Even before the COVID-19 pandemic began, loneliness was already rife in Australia. In 2019, one
My name is Bev, my husband Stuart and I returned to Australia in August 2017 and were introduced to Home Care Heroes with a glowing recommendation by a friend of ours. We were attracted by the social work set up and the opportunity to have our own schedule and the ability to apply for the work we wanted.
As it turned out we have a variety of activities and responsibilities at times making our role versatile and inspiring to do. In many ways it’s been life changing and it has opened our eyes in a much greater way to the needs, experiences and battles that so many fight with disabilities.
Initially we didn’t really know what to expect and we found the Home Care Heroes support system to be very good in using the technology for booking as well as helping us to connect with clients and the overall positiveness of all communication was refreshing.
We look for new and different things we can bring to the table, new games, different outings etc. For companionship, it’s easy to see areas of need where progress can be made but the key seems to be going at their pace and putting our heart into the time we have together. We have learned a lot of patience and learned to see what is working and what isn’t, not trying to push our program but just go with the flow to develop the relationship.
It takes time to build a relationship with anyone and the longer you work with someone the more you discover. I think another thing we discovered is how important consistency is with the folks we help. Relationships develop and we feel it’s important to build that and let them know that we can be counted on. If we need some time off we give plenty of notice, and same with any changes in schedule.
I was a little shaky at first, not knowing if working in this area was for me or not. I’ve tried to put myself in the position of the client or family and ask myself what kind of support or help I’d like if I was in their situation. The person I’m assisting could be my mum or dad, or brother or sister… or one of my kids and I want to give it my heart – I think heroes have to work from the heart and I hope I am doing that.
For example with a 19 year old who has cerebral palsy, I look for extra jobs to do in the home that he can help with in some way. He loves to be a help and has a great eye for detail. We clean together, I ask for his help and opinion on things and we play board games, and even watch wrestling. I had never watched it before, but he is enthusiastic about it, so I am too.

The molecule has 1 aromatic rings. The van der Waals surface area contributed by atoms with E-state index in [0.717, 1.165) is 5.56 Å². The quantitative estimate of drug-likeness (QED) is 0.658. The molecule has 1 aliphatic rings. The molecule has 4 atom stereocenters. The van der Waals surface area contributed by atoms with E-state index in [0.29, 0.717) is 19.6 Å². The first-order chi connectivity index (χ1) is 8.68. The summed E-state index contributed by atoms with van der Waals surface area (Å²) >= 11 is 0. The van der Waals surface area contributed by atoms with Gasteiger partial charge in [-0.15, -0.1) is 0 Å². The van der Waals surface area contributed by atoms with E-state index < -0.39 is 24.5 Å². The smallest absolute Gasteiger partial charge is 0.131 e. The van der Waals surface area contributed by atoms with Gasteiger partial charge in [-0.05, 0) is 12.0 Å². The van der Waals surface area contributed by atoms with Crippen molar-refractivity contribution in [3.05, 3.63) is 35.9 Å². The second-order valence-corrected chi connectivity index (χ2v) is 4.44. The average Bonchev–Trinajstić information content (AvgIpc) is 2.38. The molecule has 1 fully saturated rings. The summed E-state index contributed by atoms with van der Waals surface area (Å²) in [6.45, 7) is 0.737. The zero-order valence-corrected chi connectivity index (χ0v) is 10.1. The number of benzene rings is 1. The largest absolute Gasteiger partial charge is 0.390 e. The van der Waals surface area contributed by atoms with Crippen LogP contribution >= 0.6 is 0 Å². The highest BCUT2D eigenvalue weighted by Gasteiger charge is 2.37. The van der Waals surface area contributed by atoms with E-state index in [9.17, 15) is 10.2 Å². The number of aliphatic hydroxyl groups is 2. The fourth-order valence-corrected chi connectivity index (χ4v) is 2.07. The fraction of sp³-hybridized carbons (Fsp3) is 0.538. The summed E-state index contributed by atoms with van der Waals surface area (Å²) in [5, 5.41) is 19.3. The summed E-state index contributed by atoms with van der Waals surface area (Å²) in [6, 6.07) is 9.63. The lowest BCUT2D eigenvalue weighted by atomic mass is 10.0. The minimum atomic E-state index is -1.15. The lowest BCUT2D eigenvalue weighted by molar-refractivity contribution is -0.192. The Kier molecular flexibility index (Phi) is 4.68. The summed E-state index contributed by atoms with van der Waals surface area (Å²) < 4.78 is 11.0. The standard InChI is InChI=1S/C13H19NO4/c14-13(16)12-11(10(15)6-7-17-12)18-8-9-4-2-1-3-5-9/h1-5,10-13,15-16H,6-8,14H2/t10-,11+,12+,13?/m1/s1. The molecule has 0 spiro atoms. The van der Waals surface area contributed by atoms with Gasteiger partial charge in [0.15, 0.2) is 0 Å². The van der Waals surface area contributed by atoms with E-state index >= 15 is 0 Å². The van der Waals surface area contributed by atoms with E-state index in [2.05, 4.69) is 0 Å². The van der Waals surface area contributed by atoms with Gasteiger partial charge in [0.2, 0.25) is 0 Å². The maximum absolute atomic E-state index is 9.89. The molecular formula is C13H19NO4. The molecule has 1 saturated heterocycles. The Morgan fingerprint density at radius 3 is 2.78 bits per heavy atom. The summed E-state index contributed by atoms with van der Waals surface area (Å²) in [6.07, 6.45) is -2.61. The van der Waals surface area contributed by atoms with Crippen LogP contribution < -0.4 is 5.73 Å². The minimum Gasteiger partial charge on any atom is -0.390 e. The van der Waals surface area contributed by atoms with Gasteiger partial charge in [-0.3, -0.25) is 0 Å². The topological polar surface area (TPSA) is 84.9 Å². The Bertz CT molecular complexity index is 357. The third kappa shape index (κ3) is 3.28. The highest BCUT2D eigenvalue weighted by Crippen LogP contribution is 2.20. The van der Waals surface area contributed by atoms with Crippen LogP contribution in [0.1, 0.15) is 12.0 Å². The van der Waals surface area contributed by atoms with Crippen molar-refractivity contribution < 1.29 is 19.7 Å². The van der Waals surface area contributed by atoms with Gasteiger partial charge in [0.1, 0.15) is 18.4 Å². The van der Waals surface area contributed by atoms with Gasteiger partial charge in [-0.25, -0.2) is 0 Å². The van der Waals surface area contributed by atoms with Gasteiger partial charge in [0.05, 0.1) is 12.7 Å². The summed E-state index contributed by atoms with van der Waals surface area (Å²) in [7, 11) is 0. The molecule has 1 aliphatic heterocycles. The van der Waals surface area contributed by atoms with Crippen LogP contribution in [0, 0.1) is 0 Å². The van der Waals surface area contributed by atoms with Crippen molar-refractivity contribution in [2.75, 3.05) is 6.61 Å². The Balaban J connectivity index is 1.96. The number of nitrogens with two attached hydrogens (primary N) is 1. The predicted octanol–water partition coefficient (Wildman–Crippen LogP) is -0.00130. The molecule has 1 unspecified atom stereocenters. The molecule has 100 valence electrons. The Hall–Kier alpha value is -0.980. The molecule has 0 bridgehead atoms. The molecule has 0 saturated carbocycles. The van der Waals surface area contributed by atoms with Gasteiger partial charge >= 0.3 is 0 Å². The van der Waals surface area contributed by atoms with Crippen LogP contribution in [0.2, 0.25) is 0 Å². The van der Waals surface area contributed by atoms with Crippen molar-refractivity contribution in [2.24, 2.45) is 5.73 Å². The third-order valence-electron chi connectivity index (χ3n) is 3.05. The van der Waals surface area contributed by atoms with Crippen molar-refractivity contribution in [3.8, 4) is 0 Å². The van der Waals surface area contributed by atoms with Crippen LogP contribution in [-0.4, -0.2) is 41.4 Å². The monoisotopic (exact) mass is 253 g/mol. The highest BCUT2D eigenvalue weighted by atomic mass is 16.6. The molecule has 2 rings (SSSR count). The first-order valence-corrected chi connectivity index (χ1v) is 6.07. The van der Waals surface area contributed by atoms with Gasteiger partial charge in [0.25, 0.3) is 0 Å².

With an older client who has Alzheimer’s both Stuart and I take him on short day trips weekly, taking the train and ferry. We have fun and on the last outing threw a ball around and played catch. When we got back to the house he didn’t remember what we had done, but he did enjoy the moment when we were doing it and I think that is what is important. Living in the moment!! Initially he treated us as strangers, but there has been a growing recognition and ease.
Another client who suffers from a number of ailments both physically and psychologically has been enjoying outings, coffee, movies and drives. I also help in the home where needed and am encouraging a higher physical standard, cooking a meal when possible and doing what I can to improve their quality of life. I learned not to be stuck to doing what I think, but to really ask and actively seek what they’d like help with. This also applies to a mother I help with her autistic 10 year old. As a hero we have to be flexible, plans don’t always work as planned, but I think that’s one of the great things about the job, it’s never boring and there is always plenty to do.
For more information about becoming a Hero click here, and see if you have what it takes to become a Hero!